16 March, 2010
Banana Bread: Fast, Easy and Deeee-licious!
I like banana bread. Or banana cake. Not sure how you tell the difference. But in any case, I went looking for a new recipe (I have blogged a recipe from TheFreshLoaf previously) just to see what was out there and ran across this one from baker and author David Lebovitz that looked pretty darn good. So I gave it a go and really liked it. So I thought I’d share the process for those of you who want a quick, warm-from-the-oven treat. It’s very simple and, I need to point out, really yummy.
from David Lebovitz
Makes one 9-inch (23 cm) cake, 12 servings
Be sure to use very ripe bananas: the skins should have black speckles on them and be soft to the touch.
- 1½ cups (210 g) flour
- 1 teaspoon (4 g) baking powder
- ½ teaspoon (2 g) baking soda
- ½ teaspoon (3 g) salt
- 1 teaspoon (2 g) ground cinnamon
- ¾ cup (150 g) sugar
- 2 tablespoons (55 g) melted butter (salted or unsalted)
- 1 large (30 g) egg white
- 1 large (50 g) whole egg, at room temperature
- 1 cup (250 ml) banana puree, made from about 2 very ripe medium-sized bananas
- ½ cup (125 ml) sour cream, regular or low-fat
- ½ teaspoon (2 g) vanilla extract
- 1/3 cup (60 g) chocolate chips or 3 tablespoons (30 g) cocoa nibs (I passed on that this time)
Per serving: 169 calories with chocolate chips or 147 without.
I preheat the oven to 350º right away as the prep time here is actually quite short.
I used the handy dandy homemade pan release to grease the 9″ X 9″ (23cm X 23cm) square cake pan. I line the bottom with parchment and that gets a quick coat of pan release too. (You can use a loaf pan instead if you prefer.)
Next I mashed the very ripe bananas. Mash, mash, mash.
The flour, baking powder, baking soda, salt, and cinnamon are then sifted together into a large bowl, then the sugar is mixed into the bowl. The original recipe suggests adding “a shot of hyper-strong espresso” at this point. If I had some, I might do that, sounds like it could be an interesting flavour addition.
In another bowl, combine the remaining wet ingredients: melted butter, egg white, egg, banana puree, sour cream and vanilla.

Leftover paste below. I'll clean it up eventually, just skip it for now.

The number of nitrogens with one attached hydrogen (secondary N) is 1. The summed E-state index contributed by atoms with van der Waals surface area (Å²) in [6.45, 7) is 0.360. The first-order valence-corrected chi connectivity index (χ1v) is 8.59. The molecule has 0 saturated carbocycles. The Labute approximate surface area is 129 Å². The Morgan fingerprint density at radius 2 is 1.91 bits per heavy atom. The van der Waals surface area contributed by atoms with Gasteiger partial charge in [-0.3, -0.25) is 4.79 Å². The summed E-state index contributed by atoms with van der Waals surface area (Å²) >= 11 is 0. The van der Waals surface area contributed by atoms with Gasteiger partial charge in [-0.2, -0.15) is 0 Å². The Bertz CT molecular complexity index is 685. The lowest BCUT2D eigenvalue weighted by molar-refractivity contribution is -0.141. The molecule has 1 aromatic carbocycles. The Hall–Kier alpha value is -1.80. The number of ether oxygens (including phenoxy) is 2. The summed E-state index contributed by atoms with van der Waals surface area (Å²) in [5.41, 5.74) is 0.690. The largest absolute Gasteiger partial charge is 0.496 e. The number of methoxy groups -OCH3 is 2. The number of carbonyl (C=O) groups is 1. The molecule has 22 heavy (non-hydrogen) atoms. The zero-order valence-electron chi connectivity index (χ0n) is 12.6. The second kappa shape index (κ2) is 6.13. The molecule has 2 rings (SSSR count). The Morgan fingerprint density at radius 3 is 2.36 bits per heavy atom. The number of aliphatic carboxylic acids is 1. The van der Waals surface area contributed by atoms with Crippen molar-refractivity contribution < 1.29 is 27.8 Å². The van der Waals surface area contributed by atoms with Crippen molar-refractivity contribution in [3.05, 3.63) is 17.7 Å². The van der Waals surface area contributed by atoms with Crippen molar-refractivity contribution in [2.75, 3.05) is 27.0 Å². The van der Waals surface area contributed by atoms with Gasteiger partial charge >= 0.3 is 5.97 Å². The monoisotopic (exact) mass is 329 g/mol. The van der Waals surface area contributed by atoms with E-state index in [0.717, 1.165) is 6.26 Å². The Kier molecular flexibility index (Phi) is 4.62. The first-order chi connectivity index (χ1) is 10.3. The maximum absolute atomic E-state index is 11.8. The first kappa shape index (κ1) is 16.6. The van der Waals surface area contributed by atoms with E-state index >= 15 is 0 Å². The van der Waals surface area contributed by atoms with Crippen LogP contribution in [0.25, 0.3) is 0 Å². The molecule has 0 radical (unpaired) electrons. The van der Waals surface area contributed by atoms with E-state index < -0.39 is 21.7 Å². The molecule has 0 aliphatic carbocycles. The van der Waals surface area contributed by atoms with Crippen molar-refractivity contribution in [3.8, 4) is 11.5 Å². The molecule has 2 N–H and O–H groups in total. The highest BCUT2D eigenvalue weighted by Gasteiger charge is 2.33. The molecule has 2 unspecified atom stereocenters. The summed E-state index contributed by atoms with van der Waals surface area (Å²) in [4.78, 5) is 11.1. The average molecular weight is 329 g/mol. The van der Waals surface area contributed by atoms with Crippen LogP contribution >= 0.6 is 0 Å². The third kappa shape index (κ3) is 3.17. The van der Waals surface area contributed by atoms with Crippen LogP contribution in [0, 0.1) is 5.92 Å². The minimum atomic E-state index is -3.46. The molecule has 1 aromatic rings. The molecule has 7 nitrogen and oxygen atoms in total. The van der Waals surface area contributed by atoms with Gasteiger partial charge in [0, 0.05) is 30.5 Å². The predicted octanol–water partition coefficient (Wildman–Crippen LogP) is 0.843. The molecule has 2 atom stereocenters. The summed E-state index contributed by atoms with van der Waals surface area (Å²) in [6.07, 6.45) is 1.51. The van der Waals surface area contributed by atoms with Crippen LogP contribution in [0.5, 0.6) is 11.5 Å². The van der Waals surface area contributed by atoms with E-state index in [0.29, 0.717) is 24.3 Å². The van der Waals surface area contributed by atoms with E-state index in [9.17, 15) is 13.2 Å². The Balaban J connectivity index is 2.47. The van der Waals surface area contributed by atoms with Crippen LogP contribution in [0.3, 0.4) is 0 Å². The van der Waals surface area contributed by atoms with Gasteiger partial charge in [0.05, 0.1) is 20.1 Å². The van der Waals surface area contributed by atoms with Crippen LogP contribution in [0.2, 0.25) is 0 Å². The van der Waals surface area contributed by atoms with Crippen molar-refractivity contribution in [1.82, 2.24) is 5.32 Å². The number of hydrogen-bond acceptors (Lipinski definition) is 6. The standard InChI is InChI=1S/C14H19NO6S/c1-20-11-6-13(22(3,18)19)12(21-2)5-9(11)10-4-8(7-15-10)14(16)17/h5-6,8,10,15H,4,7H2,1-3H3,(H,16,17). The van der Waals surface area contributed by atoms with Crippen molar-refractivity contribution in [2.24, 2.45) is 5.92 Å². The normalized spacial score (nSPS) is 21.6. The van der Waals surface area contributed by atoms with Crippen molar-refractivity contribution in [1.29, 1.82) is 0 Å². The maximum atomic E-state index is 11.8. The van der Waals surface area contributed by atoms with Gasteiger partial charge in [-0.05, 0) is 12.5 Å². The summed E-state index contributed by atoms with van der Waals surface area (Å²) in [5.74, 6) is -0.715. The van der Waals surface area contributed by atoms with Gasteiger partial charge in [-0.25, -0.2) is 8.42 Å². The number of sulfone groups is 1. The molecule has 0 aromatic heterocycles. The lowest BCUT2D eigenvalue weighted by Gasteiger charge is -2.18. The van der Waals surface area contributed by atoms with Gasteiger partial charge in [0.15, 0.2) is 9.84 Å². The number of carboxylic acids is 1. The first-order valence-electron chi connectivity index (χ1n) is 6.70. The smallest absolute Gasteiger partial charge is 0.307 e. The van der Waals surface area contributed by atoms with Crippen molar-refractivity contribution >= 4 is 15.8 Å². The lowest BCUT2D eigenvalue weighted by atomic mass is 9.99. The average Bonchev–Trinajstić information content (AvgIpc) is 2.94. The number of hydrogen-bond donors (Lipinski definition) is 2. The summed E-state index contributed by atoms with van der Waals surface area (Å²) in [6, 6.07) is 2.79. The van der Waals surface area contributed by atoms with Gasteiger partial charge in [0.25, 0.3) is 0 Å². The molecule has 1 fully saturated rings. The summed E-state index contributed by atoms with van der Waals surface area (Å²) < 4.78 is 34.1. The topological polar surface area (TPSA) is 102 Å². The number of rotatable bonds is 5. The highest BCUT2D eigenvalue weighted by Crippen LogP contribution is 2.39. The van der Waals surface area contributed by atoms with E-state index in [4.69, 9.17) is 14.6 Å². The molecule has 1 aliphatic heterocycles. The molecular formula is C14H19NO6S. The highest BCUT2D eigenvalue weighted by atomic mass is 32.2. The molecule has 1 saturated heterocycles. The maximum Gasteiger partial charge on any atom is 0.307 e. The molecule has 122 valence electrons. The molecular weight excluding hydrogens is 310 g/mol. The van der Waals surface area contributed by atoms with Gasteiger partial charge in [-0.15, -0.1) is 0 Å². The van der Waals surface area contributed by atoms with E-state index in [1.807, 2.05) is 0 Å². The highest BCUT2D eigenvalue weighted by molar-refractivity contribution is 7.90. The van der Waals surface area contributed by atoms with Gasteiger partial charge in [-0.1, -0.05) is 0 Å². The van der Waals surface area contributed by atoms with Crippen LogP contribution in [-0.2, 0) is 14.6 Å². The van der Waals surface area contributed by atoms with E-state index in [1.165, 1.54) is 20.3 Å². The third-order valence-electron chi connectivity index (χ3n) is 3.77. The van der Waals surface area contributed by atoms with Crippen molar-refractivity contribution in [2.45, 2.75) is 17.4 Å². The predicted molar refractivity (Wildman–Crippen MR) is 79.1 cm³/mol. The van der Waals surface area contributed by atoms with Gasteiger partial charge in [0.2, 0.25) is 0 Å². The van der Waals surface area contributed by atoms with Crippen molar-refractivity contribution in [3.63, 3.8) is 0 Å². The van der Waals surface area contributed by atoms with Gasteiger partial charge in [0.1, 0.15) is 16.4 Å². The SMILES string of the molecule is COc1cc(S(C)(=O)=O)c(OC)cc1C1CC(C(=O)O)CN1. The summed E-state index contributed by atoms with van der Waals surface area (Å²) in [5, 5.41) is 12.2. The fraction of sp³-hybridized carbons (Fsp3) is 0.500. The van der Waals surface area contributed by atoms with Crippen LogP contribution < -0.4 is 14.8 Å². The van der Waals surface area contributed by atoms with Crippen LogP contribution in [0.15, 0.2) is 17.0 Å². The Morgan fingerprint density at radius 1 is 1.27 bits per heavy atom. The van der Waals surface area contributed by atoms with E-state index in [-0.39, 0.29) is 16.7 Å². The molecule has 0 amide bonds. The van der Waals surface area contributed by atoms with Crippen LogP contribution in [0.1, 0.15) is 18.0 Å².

Combine the wet ingredients into the dry. The original recipe said to “Make a well in the centre of the dry ingredients” but as you can see in the photo, that well was overflowing before even a quarter of the wet stuff was in. It sounds fancy but “make a well” isn’t really needed. Just pour the wet stuff in.
Stir the wet ingredients into the dry carefully, just until the last bits of flour are combined. Stop when any traces of flour disappear. You don’t want to overmix this.
If you were adding chocolate chips, you’d do that just before everything finally came together. I selected to not add any this time. I did last time I made this bread but this time wanted just a straight up banana bread. Both versions are good.
Pour your batter into the greased pan and put it into your 350º oven to bake for about 40 minutes. The centre should feel “lightly springy” and the cake be pulling away slightly from the sides. Cool on a baking rack or at least defend it until it just nice and “warm”. If you’re using a loaf pan, I don’t have a time for that; you’ll need to keep an eye on it and check with a toothpick that the centre is done.
Slice and serve to your waiting audience. Unless they snuck in and ate a third of it already. In which case beat them back until you can get a couple of slices for yourself to take pictures of.
Storage: This cake will keep well for 3-4 days (ha! It didn’t last much past after dinner), or can be frozen, wrapped well in plastic film, for a few months.
Do give this one a try, it’s quite delicious. Just click the “Print Friendly” link right below. And it’s really simple and quick – if you’re not taking photos along the way.
This bread was submitted to YeastSpotting.